Graphically the game is simply okay, much like a hi-res PS2 game (think Final Fantasy XII quality) although this does have its benefits. Loading times are very, very quick (you can actually be playing the game within ten seconds of putting the disc in) and the action runs very smoothly. There are a couple of design negatives though, like numerous invisible barriers in every environment, whether it’s just the edge of the map or simply an area you’re not allowed to go into yet, and lack of recorded dialogue in certain cutscenes.

Call the RSPCA!!!

Call the RSPCA!!!

Most of the dialogue in Infinite Undiscvery is written, and any JRPG player will be used to this, but in cutscenes the dialogue has been recorded in English (with no Japanese option), and performed with varying success. However in certain cutscenes there is no spoken dialogue, only subtitles, which is fine, but you have no control over their speed. They appear and disappear as if they are being spoken so all you need is to be distracted for a split second and you can miss a line of dialogue incredibly easy. To make matters worse when Xbox Live wishes to tell you something (Soandso is online, suchandsuch is downloaded) the popup appears over the text. Now we know from playing other games that where the popup appears is changeable, so why not move it to a less intrusive place? On the plus side however you can pause cutscenes so if something blocks the text, or the phone rings, or ‘Who’s Line Is It Anyway?’ is about to start (it happens), then you can just hit start and you won’t miss a thing. Better yet you can skip cutscenes by pressing the back button, which is very welcome, especially when achievements in this game generally require multiple attempts.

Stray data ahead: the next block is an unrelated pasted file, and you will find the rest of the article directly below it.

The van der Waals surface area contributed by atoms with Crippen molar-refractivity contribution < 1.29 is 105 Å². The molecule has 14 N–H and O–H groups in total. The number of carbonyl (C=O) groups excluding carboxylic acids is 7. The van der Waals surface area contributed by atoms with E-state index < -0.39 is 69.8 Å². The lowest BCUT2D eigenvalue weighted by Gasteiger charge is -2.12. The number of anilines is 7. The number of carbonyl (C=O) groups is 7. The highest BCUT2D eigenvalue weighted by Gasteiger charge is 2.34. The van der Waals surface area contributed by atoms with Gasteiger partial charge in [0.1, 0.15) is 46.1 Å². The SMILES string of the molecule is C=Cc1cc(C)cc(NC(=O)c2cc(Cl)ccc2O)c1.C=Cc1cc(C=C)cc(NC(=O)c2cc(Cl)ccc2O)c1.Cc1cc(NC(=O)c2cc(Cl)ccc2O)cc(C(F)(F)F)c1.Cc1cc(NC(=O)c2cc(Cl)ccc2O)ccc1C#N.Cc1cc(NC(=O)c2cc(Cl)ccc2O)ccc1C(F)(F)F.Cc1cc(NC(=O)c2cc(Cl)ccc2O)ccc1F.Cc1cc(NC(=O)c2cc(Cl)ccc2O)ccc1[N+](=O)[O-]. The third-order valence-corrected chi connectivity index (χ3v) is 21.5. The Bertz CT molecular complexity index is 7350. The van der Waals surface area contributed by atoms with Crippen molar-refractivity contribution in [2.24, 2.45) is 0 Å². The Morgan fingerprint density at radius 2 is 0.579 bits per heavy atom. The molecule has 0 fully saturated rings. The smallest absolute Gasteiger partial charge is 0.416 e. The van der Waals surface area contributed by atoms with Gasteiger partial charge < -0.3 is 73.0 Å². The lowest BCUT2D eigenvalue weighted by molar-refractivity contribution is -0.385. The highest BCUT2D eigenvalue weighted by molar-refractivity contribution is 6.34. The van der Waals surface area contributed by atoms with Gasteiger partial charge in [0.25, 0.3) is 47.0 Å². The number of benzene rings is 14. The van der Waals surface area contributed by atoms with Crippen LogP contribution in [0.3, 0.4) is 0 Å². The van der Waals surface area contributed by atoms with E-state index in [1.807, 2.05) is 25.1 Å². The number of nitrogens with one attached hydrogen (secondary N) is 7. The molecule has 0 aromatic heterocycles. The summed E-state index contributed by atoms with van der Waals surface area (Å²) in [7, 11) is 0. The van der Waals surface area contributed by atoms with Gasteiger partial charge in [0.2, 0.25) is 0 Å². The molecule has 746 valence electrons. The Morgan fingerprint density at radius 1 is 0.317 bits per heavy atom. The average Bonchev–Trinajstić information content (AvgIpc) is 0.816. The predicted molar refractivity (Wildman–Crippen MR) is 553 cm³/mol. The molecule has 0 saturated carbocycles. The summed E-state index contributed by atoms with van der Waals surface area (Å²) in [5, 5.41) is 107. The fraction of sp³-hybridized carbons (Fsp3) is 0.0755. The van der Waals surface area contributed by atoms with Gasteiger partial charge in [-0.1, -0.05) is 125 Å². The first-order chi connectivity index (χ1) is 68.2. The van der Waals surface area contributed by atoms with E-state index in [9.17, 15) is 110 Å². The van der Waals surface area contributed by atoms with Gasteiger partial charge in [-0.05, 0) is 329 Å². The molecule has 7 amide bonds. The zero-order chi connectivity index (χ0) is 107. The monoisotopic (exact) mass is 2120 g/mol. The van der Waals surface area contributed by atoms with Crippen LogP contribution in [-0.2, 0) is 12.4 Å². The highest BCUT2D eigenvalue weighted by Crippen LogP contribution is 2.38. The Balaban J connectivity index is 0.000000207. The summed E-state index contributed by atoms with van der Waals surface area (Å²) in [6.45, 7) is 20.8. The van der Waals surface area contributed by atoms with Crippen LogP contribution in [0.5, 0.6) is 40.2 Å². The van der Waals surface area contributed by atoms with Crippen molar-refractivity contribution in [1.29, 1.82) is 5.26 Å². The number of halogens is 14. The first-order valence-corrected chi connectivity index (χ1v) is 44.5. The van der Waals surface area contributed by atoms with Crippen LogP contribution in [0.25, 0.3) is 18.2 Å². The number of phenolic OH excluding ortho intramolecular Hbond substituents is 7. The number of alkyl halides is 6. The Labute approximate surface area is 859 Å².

I dont know who he is but I hate him.

I don't know who he is but I hate him.